What’s More Important: Price Per Ounce or Ounces Owned?

What’s More Important: Price Per Ounce or Ounces Owned? 

By Jeff Clark, Casey’s Gold & Resource Report 

Coins in a Cash Box

In a recent conversation with a fellow gold analyst, he was emphatic that the price one pays for physical gold should be ignored. “What’s far more important,” he insisted, “is how many ounces I own in relation to the total value of my assets.” 

Building a core position in gold bullion is a smart goal, to be sure, and a strategy Casey Research has been advising for years. However, ignoring the price you pay for gold could be seen as foolhardy; sure, it’s insurance, but isn’t price part of the consideration when you shop for insurance? 

So, who’s right?  

The World Gold Council just released their 2009 annual report on gold trends. From the densely populated pages of interesting data, there’s one compelling tidbit I gleaned that may shed some light on the buying behavior of gold investors. 

Overall investment in gold was 7% higher in 2009 than 2008. This is significant when you consider that demand in the fourth quarter of 2008 – during one of the worst financial meltdowns in history – was so great that shortages of physical metal abounded everywhere. And yet investors bought more gold in 2009 when investor fear about global financial uncertainty was subdued.

Further, 2009 total funds invested in all forms of gold exceeded 2008 by 20%, and the average price was 11.6% higher. In other words, investors were buying gold even though the price wasn’t necessarily “low.” To be sure, that’s a broad statement. But the fact remains that year-on-year, more gold was purchased at higher prices when the markets were less scary, than when the price was lower and Hank Paulson was on CNBC every 15 minutes pontificating on how to save America’s financial system. 

This isn’t to suggest one shouldn’t pay attention to price. And the data doesn’t identify how many of those who purchased gold last year were first-time buyers, as certainly there were newcomers to the sector that contributed to higher demand. But it begs the question, who would continue to buy gold when the price is higher?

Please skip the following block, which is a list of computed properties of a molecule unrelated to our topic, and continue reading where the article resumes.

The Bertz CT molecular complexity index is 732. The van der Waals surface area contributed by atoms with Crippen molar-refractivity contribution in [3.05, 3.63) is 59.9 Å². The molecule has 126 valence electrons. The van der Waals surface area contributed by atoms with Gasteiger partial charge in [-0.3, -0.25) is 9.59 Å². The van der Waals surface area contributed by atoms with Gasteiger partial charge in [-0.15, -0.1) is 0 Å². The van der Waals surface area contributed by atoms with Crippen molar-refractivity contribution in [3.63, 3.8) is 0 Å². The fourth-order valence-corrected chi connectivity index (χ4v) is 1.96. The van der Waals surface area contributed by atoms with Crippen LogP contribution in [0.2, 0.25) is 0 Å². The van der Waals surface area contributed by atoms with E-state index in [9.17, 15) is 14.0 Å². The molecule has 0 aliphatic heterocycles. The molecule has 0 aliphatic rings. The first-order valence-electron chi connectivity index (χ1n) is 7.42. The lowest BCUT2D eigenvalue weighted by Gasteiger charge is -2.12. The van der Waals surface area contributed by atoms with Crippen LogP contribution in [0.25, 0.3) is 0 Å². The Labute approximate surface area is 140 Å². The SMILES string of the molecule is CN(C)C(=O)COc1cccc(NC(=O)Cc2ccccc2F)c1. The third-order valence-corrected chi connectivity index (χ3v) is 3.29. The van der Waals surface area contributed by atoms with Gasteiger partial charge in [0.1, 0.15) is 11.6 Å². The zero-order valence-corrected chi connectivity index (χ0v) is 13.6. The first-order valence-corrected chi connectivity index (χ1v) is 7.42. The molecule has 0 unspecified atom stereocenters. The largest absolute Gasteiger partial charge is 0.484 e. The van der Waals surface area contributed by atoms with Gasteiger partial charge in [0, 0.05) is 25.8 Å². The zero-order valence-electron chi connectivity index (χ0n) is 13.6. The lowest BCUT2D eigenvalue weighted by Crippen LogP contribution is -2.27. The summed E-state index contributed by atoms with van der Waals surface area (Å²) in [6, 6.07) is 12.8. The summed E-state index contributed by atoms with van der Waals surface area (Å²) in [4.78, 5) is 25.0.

Whoever doesn’t own enough, that’s who. The gold I bought last month was certainly higher priced than what I paid in 2008. But I’m trying to position my assets for protection from eventual dollar debasement and…
continue reading


Tags: , , ,




 
 
 

Phil's Favorites

Sometimes it would be better to just say nothing

 

Sometimes it would be better to just say nothing

Courtesy of 

Throughout the summer, various cartoon characters throughout the financial media have been relentlessly pointing out some divergences in the stock market between internals and price.

The S&P 500’s price has been doing just fine, hanging around just below all-time highs hit during the winter and then finally bursting through, accompanied by a new record high for the Dow Jones yesterday.

But beneath the surface, some stocks had been doing better than most of the other stocks. To which poorly-trained or ill-informed commentators attached a ...



more from Ilene

Zero Hedge

One Of Australia's Biggest Banks Caught Committing Mortgage Fraud On Elderly Couple

Courtesy of ZeroHedge. View original post here.

An elderly couple in Western Australia found themselves to be victims of a mortgage fraud that ultimately cost them about $200,000 and their marriage, when a door-to-door salesman on behalf of a real estate developer pushed them toward an overpriced home purchase – and one of Australia's "big four" banks, Westpac reportedly modified the couple's disclosed income in order to get them ...



more from Tyler

ValueWalk

Blackstone President Jon Gray Talks About C Corp Status

By Jacob Wolinsky. Originally published at ValueWalk.

CNBC Transcript: Blackstone President Jon Gray Speaks with CNBC’s David Faber Today

WHEN: Today, Friday, September 21, 2018

WHERE: CNBC’s “Power Lunch

Image source: CNBC Video Screenshot

The following is the unofficial transcript of a FIRST ON CNBC interview with Blackstone President Jon Gray on CNBC’s “Power Lunch” (M-F 1PM – 3PM) today, Friday, September 21st. The following is a link to video of the interview on CNBC.com:

Blackstone president Jon Gray says company is open to, but still studying whether it should become a C-c...

more from ValueWalk

Members' Corner

Why obvious lies still make good propaganda

 

This is very good; it's about "firehosing", a type of propaganda, and how it works.

Why obvious lies still make good propaganda

A 2016 report described Russian propaganda as:
• high in volume
• rapid, continuous and repetitive
• having no commitment to objective reality
• lacking consistency

...

more from Our Members

Kimble Charting Solutions

Doc Copper breaking out after large decline, says Joe Friday

Courtesy of Chris Kimble.

CLICK ON CHART TO ENLARGE

Doc Copper over the past few months has been hit hard, as sellers drove it down nearly 25%.

This decline brought it to the price point (2), where four different support lines came into play, which looks like a support cluster. As the decline was taking place, momentum was hitting oversold levels.

Joe Friday Just The Facts Ma’am– This week Doc Copper is experiencing its strongest rally this year, as it breaks above steep falling resistance.